In the Apostolic Constitutions book II the bishop, surrounded by the faithful, is compared to the helmsman of a ship.  Clement of Alexandria who lived between 150 and 215 AD approved the ship to be used as a signet because it was a Christian symbol even then; and let our seals be either a dove, or a fish, or a ship scudding before the wind . . . (New Advent Encyclopedia).

The inside of the church is called the nave, Latin navis, meaning ship.  The nave being the place where the faithful are gathered is separated by steps from the sanctuary, which is sometimes considered the helm of the boat with the helmsman being the priest or bishop celebrating Holy Mass in persona Christi

     There are a number of Saints whose symbol is a ship because they provided a figurative boat to help save the faithful from drowning in the seas of worldly sin.  Two such saints are St. Ursula and St. Jude.  Finally, for this commentary, the leadership of the Holy Father is often considered to be guiding the Barque (Bark) of St. Peter.  Now when you see a statue, emblem, or stained glass in a church with a ship you will know that it has deep rooted Christian symbolism.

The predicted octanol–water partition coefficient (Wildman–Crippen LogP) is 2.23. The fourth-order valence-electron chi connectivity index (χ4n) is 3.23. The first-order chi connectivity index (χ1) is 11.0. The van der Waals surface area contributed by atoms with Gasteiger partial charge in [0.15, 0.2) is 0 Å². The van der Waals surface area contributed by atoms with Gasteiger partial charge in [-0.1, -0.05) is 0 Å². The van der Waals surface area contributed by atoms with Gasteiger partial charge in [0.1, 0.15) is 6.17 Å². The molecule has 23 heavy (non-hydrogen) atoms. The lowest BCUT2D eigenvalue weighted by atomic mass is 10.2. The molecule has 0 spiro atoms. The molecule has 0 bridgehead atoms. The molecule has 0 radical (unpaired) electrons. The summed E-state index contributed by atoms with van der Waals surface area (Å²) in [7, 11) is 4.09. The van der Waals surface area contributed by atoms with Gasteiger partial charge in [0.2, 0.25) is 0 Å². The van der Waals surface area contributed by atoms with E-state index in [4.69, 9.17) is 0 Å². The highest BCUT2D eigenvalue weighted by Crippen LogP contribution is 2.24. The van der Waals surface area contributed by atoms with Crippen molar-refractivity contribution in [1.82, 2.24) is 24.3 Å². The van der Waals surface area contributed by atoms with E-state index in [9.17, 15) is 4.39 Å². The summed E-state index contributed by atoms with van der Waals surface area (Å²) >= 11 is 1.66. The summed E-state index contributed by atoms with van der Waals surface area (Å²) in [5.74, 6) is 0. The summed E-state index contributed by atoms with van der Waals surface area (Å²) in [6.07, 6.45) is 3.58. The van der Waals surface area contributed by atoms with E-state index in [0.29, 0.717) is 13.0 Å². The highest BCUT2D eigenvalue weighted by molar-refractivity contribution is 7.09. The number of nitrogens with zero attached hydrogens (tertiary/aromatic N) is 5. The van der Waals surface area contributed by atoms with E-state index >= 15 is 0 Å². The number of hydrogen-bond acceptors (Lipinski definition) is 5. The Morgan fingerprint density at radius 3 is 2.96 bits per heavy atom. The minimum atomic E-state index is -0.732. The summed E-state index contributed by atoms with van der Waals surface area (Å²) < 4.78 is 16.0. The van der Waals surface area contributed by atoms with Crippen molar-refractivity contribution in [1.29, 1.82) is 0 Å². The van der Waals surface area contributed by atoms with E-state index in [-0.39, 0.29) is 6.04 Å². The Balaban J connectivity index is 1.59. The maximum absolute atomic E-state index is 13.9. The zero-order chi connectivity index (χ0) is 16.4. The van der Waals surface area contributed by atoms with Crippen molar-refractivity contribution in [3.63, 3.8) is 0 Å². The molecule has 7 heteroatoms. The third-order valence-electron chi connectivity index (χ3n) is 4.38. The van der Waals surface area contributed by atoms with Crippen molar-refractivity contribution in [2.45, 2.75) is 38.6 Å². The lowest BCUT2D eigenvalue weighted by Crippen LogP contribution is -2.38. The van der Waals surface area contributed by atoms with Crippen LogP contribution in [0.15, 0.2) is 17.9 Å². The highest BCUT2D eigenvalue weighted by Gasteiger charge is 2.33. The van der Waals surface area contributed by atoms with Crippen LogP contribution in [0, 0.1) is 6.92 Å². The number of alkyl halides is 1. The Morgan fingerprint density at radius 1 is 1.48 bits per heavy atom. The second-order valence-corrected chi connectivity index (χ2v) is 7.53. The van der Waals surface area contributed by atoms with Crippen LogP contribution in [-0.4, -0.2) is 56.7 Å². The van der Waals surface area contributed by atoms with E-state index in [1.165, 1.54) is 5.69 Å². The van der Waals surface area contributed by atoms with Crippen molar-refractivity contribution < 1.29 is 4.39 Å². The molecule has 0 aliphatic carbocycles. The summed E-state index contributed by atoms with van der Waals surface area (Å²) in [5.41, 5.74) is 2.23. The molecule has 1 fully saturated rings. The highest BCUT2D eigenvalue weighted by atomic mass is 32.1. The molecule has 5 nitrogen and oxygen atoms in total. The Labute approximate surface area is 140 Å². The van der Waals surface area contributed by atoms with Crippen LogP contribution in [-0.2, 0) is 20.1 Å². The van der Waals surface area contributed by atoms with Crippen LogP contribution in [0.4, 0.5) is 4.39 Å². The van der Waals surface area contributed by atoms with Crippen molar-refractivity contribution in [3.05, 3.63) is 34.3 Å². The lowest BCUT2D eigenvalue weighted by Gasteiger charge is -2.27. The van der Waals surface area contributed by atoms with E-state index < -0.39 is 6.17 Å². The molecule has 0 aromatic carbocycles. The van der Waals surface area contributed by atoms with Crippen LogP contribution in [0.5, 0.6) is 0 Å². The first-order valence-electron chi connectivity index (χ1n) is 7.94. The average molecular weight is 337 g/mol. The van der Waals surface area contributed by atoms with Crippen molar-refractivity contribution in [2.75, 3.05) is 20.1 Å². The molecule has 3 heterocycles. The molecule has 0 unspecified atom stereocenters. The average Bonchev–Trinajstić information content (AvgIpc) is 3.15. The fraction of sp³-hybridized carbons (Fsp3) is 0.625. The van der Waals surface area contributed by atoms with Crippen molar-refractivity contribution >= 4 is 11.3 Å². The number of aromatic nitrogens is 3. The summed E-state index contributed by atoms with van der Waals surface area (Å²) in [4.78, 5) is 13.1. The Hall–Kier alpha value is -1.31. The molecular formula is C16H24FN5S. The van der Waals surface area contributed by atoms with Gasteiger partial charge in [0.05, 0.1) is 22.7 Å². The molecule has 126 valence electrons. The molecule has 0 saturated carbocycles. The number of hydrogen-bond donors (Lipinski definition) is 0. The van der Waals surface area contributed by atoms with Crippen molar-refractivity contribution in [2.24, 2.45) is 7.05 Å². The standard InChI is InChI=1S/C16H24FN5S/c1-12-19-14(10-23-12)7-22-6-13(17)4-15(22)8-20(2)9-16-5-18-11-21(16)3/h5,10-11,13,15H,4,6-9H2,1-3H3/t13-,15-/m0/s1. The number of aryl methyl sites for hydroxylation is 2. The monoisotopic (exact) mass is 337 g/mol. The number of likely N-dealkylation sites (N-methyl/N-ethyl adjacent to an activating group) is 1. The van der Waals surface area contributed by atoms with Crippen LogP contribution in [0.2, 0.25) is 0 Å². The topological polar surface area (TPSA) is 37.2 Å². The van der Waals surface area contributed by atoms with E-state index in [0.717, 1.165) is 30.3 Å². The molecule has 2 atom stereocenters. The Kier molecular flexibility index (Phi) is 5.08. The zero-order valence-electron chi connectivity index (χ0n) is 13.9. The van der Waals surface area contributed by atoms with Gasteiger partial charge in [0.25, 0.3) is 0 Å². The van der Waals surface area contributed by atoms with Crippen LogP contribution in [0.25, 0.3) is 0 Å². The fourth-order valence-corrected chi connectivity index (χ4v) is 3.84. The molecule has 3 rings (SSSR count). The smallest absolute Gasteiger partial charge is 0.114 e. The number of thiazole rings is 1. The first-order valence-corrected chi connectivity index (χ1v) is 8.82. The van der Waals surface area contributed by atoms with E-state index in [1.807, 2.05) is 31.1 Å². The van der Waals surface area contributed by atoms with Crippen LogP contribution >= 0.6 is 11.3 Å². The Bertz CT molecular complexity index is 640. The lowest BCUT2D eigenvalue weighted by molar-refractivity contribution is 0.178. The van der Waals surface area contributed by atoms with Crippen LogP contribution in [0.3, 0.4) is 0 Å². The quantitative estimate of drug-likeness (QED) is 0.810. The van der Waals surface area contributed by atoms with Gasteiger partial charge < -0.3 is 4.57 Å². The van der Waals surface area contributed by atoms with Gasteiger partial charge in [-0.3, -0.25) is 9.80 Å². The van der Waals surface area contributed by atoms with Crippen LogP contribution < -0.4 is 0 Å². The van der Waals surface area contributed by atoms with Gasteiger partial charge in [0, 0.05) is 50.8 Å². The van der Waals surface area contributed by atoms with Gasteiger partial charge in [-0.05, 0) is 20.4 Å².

Below are three Saints that have nautical patronage:

     St. Nicholas:  In parts of the world, St. Nicholas' chief patronage is that of sailors and ships—offering safe voyage and protection from storms.  In some places sailors, instead of wishing one    another luck, say, "May St. Nicholas hold the tiller."